New legislation on trade secrets (Section 5(1) German Trade Secrets Act (GeschGehG)) clarifies that the use or the publication of trade secrets for legitimate purposes, including media freedom, is permitted. Generally, only the use of trade secrets for legitimate purposes is relevant, and not whether a payment was involved. Trade secrets are also only protected where the owner has a legitimate interest in secrecy (Section 2(1) GeschGehG).

iii Freedom of access to government information

The right of access to information by the media is guaranteed by the German Constitution(Article 5(I)2 GG). Access to German federal government information is regulated by the Freedom of Information Act (IFG); a legal basis for access by the media is also provided by the Press and Media Acts and the Interstate Broadcasting Treaty (RStV). Based on a legitimate interest, access to court files must be granted. The right of access according to the IFG is limited (Sections 3 to 6 IFG) where special public interest, the decision-making process, personal data and IP rights and trade secrets are affected. A narrow interpretation of these limitations is required. According to the Afghanistan Papiere ruling of the CJEU, limiting access to, or publication of, government information by the media based on copyright will generally be difficult, as at least regularly copyright exceptions will apply. The BGH confirmed this in Afghanistan Papiere II, arguing that the newspaper could rely on the exception for reporting about current events (Section 50 UrhG) when publishing government documents. In addition, the right of (first) publication (Section 12 UrhG) was not affected, as the respective personality right was not aimed at protecting the secrecy of information that might be negative for the government.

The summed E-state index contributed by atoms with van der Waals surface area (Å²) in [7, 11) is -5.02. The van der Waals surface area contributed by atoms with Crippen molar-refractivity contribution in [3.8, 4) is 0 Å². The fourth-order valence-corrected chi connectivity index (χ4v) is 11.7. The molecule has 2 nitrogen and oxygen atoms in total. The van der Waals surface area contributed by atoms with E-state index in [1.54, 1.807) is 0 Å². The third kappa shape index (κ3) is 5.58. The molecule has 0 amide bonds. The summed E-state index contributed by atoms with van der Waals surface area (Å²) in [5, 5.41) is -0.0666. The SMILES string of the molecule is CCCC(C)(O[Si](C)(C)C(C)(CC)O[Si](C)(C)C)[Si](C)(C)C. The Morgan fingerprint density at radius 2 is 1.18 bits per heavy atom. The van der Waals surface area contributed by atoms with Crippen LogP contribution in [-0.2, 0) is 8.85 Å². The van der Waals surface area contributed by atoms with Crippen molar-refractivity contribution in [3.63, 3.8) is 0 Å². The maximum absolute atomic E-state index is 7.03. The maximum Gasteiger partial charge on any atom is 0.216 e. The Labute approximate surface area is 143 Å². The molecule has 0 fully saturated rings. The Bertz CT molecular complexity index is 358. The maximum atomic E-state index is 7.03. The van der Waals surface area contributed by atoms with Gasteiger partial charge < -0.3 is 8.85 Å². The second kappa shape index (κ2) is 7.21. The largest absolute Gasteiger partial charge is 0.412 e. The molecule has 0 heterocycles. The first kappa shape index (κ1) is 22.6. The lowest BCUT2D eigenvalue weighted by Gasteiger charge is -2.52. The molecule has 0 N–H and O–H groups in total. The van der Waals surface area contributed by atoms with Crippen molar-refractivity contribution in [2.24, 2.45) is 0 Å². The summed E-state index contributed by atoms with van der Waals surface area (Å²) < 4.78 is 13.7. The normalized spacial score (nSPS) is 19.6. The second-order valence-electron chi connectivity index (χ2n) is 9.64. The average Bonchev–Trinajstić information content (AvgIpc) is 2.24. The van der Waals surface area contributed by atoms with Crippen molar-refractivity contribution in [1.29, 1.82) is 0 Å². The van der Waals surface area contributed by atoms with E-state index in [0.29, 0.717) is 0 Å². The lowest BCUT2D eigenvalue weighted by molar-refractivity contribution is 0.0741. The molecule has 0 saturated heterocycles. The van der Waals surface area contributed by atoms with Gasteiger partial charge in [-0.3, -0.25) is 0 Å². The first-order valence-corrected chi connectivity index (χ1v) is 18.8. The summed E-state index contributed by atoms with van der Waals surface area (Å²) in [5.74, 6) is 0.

The administration may levy charges, but they cannot have a prohibitive effect and must be appropriate.

The High Administrative Court of Bavaria had to deal with the access right in context of the covid-19 pandemic. It confirmed that the media can request information about the number of covid-19 infections, including the data broken down by municipality, as based on this aggregated data no infected individuals could be identified.

The Federal Administrative Court had to decide about an information request of the German magazine Der Spiegel, which had requested access to all information available in connection with the notorious Spiegel-Affäre, where 1962 the magazine's editorial offices had been searched following a negative article about the German army. The federal government had only provided a selection of redacted documents, arguing this was necessary to protect its sources and their post-mortem personality rights. The Court rejected this, as such protection of sources concerning transactions concluded decades ago could only be justified if such disclosure would impede the future work of the security authorities.

iv Protection of sources